Calcutta, July 18: Two womens organisations today protested against the publication of a graphic in The Telegraph that depicted the states top five administrators in saris.
The visual accompanied a report about the state of inertia in the administration.
In a letter handed over to The Telegraph today, Maitree, an organisation working for the rights of women, said it was shocked to see the graphic on the front page of the paper where you have portrayed men from the administration in saris suggesting that their inaction makes them women.
The implication, thereby, is clearly that women are inactive and incompetent, the letter said. This is both a demeaning and humiliating stance towards women and we are amazed that a leading English daily holds such regressive attitudes and views.
Before handing over the letter, members of Maitree staged a demonstration in front of The Telegraph office, demanding that the paper apologise.
The Paschimbanga Ganatantrik Mahila Samity, a CPM-backed womens organisation, said the visual exposes very clearly the entrenched patriarchal attitude that lies hidden behind the apparently super-modern and liberal façade of your newspaper.
Referring to a sentence that accompanied the visual — We apologise to women who may feel the elegant sari has been wasted on our administrators — the organisation said that it is, in fact, a crude mockery of womens sense of seriousness of occasion.
For some months now, Bengal has looked like a state without an administration. Fridays bandh and the unchecked vandalism on its eve further demonstrated the lack of will on the administrations part to enforce the law.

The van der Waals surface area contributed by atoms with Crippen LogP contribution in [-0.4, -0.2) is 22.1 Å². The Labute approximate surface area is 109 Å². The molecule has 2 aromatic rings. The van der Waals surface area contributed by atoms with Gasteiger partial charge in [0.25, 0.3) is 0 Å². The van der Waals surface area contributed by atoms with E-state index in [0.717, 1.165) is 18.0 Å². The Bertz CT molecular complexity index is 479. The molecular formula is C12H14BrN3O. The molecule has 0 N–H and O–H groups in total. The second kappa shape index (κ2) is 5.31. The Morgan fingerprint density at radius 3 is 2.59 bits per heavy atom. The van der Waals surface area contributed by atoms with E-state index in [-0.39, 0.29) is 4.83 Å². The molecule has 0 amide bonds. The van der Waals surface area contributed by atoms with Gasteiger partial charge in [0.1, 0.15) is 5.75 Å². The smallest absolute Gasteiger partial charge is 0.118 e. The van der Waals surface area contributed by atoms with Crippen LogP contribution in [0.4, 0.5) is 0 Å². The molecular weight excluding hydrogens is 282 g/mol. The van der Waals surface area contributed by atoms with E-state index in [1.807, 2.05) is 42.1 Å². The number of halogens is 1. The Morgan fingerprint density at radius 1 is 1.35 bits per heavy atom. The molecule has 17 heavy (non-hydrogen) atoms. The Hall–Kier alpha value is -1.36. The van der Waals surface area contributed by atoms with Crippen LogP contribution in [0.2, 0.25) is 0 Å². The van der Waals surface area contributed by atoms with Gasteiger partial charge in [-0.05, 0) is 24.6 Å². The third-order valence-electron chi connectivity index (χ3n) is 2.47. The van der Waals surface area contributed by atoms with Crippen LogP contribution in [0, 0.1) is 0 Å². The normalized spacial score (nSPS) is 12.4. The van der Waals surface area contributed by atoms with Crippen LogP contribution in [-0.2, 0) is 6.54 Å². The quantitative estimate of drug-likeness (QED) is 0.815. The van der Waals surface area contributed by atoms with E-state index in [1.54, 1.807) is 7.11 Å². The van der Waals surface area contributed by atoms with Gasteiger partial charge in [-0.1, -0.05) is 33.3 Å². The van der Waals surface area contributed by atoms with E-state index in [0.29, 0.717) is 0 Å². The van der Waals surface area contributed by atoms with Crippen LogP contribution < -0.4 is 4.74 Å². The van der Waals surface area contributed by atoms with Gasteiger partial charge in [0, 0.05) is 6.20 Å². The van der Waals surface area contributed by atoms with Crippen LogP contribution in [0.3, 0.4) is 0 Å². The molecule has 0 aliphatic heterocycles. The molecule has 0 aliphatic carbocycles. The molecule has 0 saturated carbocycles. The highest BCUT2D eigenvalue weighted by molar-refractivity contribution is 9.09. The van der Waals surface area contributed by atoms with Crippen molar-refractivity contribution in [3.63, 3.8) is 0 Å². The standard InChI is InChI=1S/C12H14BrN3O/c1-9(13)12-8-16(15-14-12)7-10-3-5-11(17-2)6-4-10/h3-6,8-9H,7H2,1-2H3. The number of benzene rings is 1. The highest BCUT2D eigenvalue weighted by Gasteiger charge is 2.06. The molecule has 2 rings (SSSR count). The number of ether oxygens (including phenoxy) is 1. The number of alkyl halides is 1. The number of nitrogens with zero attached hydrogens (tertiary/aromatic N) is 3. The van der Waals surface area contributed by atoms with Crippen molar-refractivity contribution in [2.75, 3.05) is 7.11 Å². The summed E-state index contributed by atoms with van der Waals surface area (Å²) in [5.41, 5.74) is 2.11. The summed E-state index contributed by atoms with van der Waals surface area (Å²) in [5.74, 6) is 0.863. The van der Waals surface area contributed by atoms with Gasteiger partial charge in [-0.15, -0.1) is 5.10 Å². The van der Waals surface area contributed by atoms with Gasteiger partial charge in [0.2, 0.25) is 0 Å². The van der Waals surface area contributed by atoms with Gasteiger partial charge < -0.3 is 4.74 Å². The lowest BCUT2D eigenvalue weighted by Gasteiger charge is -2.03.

In yesterdays paper, the five top administrators were depicted as men in saris to illustrate the paralysis of government draped in humour.
Some of our readers and others have taken affront, seeing in it an assumption that women are weak. It is possible some may have associated the administrators in the graphic with women, which was not the intention of the visual device at all. We are sorry if the graphic gave that impression.
Some others have, however, expressed appreciation of the political message we sought to communicate and the humour.
The Telegraph practises gender equality. It also believes that women have long grown beyond stereotypes as the weaker sex in saris. Sonia Gandhi and Mamata Banerjee are just two examples of women in positions of strength. There are a million other unknown women — in saris or business suits — in whose daily shows of strength we rejoice in the pages of our newspaper. We hope our readers will see the Gang of Five in Saris in that context.
We also hope despite all its divisions, true to 19th century poet Ishwar Guptas words — Eto bhanga Bangadesh, tobu range bhara — Bengal still enjoys a good laugh.